37 2005 National Severe Weather Workshop Paul Sirvatka So What Can We Learn?  We need more skill in weather forecasting - models are not 100% reliable  Spring warm fronts can produce very dangerous weather events  Lift, moisture, instability, wind shear: what is missing? Watch for the last ingredient to show up!  High CAPE is overrated!  We need more skill in weather forecasting - models are not 100% reliable  Spring warm fronts can produce very dangerous weather events  Lift, moisture, instability, wind shear: what is missing? Watch for the last ingredient to show up!  High CAPE is overrated!

38 2005 National Severe Weather Workshop Paul Sirvatka Questions to Answer  Why did the models miss the CAPE so badly? Should forecasters have anticipated the miss?  Why did the air clear north of the early spring warm front?  Would we anticipate this event in the future?  Why did the models miss the CAPE so badly? Should forecasters have anticipated the miss?  Why did the air clear north of the early spring warm front?  Would we anticipate this event in the future?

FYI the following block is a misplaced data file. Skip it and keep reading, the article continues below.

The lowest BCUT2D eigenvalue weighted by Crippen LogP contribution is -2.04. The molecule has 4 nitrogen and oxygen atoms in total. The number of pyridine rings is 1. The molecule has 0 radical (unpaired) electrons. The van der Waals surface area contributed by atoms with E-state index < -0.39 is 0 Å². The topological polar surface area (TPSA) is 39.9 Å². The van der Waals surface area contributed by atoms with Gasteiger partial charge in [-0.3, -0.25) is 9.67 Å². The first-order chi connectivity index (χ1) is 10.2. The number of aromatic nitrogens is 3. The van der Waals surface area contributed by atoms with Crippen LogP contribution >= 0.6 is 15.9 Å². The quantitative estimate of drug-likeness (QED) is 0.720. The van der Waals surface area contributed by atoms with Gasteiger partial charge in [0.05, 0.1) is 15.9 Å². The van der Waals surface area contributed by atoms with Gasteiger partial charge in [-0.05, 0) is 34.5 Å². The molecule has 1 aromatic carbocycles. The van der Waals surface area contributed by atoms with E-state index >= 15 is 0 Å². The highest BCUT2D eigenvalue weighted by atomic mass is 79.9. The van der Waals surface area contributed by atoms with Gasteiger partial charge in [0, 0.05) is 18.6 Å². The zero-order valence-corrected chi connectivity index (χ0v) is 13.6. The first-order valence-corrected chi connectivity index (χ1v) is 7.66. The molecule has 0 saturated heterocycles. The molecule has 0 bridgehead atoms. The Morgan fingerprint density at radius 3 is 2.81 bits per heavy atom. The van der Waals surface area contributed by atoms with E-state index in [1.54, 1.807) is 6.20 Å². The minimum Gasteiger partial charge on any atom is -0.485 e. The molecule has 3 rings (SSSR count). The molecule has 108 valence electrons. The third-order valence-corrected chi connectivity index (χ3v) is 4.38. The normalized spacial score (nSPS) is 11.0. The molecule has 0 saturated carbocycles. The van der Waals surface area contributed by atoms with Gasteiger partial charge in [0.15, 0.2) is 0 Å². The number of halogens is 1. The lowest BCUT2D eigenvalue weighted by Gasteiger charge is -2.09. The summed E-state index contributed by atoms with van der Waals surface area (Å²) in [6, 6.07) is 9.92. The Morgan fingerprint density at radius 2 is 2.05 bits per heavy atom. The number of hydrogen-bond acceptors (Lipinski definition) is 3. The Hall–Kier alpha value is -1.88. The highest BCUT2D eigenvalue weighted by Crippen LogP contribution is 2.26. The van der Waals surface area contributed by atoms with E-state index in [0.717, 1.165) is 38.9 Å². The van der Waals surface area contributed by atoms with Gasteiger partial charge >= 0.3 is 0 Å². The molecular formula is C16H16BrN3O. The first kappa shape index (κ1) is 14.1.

39 2005 National Severe Weather Workshop Paul Sirvatka The “No-duh” info that we need to hear over and over…  Supercells come in many shapes and sizes but they are all dangerous  Be prepared in all circumstances  Meteorology can always find ways to surprise us and teach us  Tornadoes are cool!!!!  Supercells come in many shapes and sizes but they are all dangerous  Be prepared in all circumstances  Meteorology can always find ways to surprise us and teach us  Tornadoes are cool!!!!

40 2005 National Severe Weather Workshop Paul Sirvatka AcknowledgementsAcknowledgements  Al Pietrycha and Jim Allsopp of the Chicago National Weather Service  Jon Davies Steve Drews Jim Krancic  College of DuPage Meteorology Staff  Al Pietrycha and Jim Allsopp of the Chicago National Weather Service  Jon Davies Steve Drews Jim Krancic  College of DuPage Meteorology Staff

41 2005 National Severe Weather Workshop Paul Sirvatka Close-up of Joliet Tornadic Storm

42 2005 National Severe Weather Workshop Paul Sirvatka Amazing RFD

43 2005 National Severe Weather Workshop Paul Sirvatka LaSalle County Flyover

44 2005 National Severe Weather Workshop Paul Sirvatka Kankakee Tornado